Ray and I overslept and missed breakfast at our hotel. So we compensated by rolls and coffee at a nearby candy/cafe shop and cafe. The marmalade was great and the rolls were incredible. My coffee was a hot chocolate with espresso, drizzled with chocolate. The shop was a chocolate lover’s delight.
As part of the Christmas celebration, they made an ice rink with these little pelikans to help beginning skaters
We went back to the hotel for a while, and then, because it was raining pretty hard, went to an Italian restaurant a few doors down for pizza and beer. Their door had a master card logo on it but when we went to pay, they said no credit cards. Fortunately, we had euros. And the pizza was excellent.
One of the more challenging aspects of travel is finding appropriate souvenirs for all the friends, family, pets, friends of family, and others back home. On my most recent trip to Japan, I spent over $100 just on postcards alone. Granted, Japanese postcards are some of the most beautiful cards on the planet, but some of my friends wanted more. What’s a budget constrained traveler to do?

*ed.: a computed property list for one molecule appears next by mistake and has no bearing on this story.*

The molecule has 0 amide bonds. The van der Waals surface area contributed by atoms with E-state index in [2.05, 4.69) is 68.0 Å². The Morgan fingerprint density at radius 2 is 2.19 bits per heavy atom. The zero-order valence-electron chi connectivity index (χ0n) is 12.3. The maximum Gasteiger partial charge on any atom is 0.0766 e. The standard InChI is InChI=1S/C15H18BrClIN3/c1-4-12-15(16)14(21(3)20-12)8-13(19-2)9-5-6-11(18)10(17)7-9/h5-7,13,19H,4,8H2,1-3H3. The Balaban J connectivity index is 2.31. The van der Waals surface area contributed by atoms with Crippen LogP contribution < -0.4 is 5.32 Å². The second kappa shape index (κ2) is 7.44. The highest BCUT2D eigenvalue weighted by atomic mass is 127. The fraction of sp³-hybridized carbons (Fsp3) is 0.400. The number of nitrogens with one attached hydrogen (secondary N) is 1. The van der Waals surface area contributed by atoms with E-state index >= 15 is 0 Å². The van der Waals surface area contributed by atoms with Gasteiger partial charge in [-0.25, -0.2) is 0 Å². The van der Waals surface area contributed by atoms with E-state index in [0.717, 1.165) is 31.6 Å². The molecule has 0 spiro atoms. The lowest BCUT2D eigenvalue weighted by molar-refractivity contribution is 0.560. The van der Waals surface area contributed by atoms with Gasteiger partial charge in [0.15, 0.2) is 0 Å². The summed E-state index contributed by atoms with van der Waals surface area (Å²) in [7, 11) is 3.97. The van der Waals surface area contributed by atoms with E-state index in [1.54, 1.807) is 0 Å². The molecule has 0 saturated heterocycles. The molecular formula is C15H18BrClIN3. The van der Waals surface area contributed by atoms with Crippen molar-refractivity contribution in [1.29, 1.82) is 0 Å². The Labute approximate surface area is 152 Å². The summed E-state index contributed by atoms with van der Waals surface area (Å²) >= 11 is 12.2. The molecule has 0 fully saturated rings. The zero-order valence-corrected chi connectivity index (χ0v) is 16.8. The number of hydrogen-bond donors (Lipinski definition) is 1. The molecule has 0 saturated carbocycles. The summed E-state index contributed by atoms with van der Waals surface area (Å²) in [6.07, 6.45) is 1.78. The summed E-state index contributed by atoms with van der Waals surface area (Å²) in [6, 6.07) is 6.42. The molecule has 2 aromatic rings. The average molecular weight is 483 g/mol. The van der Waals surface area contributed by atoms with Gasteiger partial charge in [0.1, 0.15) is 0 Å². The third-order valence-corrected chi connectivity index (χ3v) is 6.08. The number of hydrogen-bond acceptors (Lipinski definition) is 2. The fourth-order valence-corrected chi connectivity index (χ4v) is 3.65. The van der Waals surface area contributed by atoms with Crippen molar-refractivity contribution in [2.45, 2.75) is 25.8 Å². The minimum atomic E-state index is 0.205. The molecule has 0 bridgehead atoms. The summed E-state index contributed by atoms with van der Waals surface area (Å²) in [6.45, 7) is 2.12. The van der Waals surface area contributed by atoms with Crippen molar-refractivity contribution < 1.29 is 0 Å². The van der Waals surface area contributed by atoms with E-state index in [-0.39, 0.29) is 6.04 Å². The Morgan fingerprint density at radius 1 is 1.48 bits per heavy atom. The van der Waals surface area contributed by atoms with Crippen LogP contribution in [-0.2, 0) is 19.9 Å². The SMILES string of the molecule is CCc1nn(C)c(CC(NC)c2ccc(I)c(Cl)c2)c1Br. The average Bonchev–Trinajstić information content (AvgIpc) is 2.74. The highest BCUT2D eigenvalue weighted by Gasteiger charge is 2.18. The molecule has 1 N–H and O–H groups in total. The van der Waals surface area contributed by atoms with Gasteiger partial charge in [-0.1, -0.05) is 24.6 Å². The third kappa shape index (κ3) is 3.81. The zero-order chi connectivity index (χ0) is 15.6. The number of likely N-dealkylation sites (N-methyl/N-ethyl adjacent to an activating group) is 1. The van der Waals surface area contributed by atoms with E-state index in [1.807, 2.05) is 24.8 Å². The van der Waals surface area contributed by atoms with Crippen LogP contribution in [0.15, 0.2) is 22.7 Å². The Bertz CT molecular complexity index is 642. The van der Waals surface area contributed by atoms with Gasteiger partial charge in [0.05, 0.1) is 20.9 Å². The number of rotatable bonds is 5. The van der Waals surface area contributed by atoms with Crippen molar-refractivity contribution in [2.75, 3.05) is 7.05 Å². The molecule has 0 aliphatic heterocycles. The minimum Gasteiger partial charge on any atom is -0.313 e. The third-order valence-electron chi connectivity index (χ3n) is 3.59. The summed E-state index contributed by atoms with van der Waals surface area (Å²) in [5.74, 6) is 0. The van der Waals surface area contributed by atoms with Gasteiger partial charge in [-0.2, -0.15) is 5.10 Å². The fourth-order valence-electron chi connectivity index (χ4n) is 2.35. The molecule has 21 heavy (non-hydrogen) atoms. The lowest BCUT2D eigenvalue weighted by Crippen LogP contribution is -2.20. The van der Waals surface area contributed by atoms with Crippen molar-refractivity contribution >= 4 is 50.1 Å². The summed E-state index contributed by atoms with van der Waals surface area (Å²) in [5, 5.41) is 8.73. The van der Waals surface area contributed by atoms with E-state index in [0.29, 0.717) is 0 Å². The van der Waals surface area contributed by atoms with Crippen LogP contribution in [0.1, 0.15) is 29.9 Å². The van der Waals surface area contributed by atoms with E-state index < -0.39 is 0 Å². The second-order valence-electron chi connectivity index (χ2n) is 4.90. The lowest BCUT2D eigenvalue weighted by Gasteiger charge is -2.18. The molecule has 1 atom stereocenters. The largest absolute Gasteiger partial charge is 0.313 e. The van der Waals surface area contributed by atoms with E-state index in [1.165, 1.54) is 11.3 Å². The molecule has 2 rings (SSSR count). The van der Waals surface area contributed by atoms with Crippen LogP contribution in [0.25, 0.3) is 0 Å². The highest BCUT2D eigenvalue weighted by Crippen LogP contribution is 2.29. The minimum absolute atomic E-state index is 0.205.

One option is to buy a pack of something and break it up into smaller gifts. In this case, I found sets of Japanese magnets, and separated them into little packages wrapped in origami paper containing one magnet each. After all, everyone’s fridge is covered in magnets. Your friend probably doesn’t need 10 more, but one is a nice memento.
This divide and conquer tactic works with lots of things–decorative chopsticks often come in sets of 10, local candies often come in sets of bars, and so on. One souvenir we didn’t get but wished we had was Japanese Kit Kat bars. They come in flavors unique to Japan: green tea, wasabi, chocolate banana, grape, sweet corn and more. If you’re still in Japan, Don Quijote, a super discount store probably has the most impressive selection of Japanese Kit Kats as well as lots of other fun souvenir ideas. (Printed dish towels are another favorite item for some of my more culinary friends. )If you’re back in the states and leaving a Japanese Kit Kat, try Amazon, Ebay, or one of the many Japanese candy subscription boxes available.